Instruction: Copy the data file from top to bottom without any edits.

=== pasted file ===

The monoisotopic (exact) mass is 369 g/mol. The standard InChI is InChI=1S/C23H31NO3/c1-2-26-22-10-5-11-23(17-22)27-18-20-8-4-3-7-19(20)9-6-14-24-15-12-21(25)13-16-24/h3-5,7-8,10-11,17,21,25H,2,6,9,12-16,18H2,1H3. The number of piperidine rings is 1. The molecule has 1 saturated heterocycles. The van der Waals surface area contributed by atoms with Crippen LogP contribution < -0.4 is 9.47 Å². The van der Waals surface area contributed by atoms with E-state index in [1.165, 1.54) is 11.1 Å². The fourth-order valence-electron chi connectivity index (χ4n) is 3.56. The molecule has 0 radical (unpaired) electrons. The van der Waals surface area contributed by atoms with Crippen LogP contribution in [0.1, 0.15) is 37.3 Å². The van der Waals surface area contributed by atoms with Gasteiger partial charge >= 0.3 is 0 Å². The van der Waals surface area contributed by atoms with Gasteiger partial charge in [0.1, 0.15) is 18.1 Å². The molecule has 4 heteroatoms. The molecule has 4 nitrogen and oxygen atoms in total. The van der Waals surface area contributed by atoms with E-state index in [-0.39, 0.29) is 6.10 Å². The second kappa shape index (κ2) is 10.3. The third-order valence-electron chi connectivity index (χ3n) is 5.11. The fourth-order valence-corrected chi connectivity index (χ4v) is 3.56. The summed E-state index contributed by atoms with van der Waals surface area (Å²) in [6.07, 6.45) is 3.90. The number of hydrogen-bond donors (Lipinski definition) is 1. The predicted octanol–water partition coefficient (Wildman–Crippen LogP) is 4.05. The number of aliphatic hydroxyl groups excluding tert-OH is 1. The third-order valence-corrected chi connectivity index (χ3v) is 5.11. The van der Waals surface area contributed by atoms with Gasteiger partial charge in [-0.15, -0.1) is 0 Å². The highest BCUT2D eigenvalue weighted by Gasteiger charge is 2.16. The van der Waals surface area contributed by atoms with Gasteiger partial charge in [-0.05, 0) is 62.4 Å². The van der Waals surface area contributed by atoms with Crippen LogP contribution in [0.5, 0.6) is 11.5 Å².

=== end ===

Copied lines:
The monoisotopic (exact) mass is 369 g/mol. The standard InChI is InChI=1S/C23H31NO3/c1-2-26-22-10-5-11-23(17-22)27-18-20-8-4-3-7-19(20)9-6-14-24-15-12-21(25)13-16-24/h3-5,7-8,10-11,17,21,25H,2,6,9,12-16,18H2,1H3. The number of piperidine rings is 1. The molecule has 1 saturated heterocycles. The van der Waals surface area contributed by atoms with Crippen LogP contribution < -0.4 is 9.47 Å². The van der Waals surface area contributed by atoms with E-state index in [1.165, 1.54) is 11.1 Å². The fourth-order valence-electron chi connectivity index (χ4n) is 3.56. The molecule has 0 radical (unpaired) electrons. The van der Waals surface area contributed by atoms with Crippen LogP contribution in [0.1, 0.15) is 37.3 Å². The van der Waals surface area contributed by atoms with Gasteiger partial charge >= 0.3 is 0 Å². The van der Waals surface area contributed by atoms with Gasteiger partial charge in [0.1, 0.15) is 18.1 Å². The molecule has 4 heteroatoms. The molecule has 4 nitrogen and oxygen atoms in total. The van der Waals surface area contributed by atoms with E-state index in [-0.39, 0.29) is 6.10 Å². The second kappa shape index (κ2) is 10.3. The third-order valence-electron chi connectivity index (χ3n) is 5.11. The fourth-order valence-corrected chi connectivity index (χ4v) is 3.56. The summed E-state index contributed by atoms with van der Waals surface area (Å²) in [6.07, 6.45) is 3.90. The number of hydrogen-bond donors (Lipinski definition) is 1. The predicted octanol–water partition coefficient (Wildman–Crippen LogP) is 4.05. The number of aliphatic hydroxyl groups excluding tert-OH is 1. The third-order valence-corrected chi connectivity index (χ3v) is 5.11. The van der Waals surface area contributed by atoms with Gasteiger partial charge in [-0.15, -0.1) is 0 Å². The highest BCUT2D eigenvalue weighted by Gasteiger charge is 2.16. The van der Waals surface area contributed by atoms with Gasteiger partial charge in [-0.05, 0) is 62.4 Å². The van der Waals surface area contributed by atoms with Crippen LogP contribution in [0.5, 0.6) is 11.5 Å².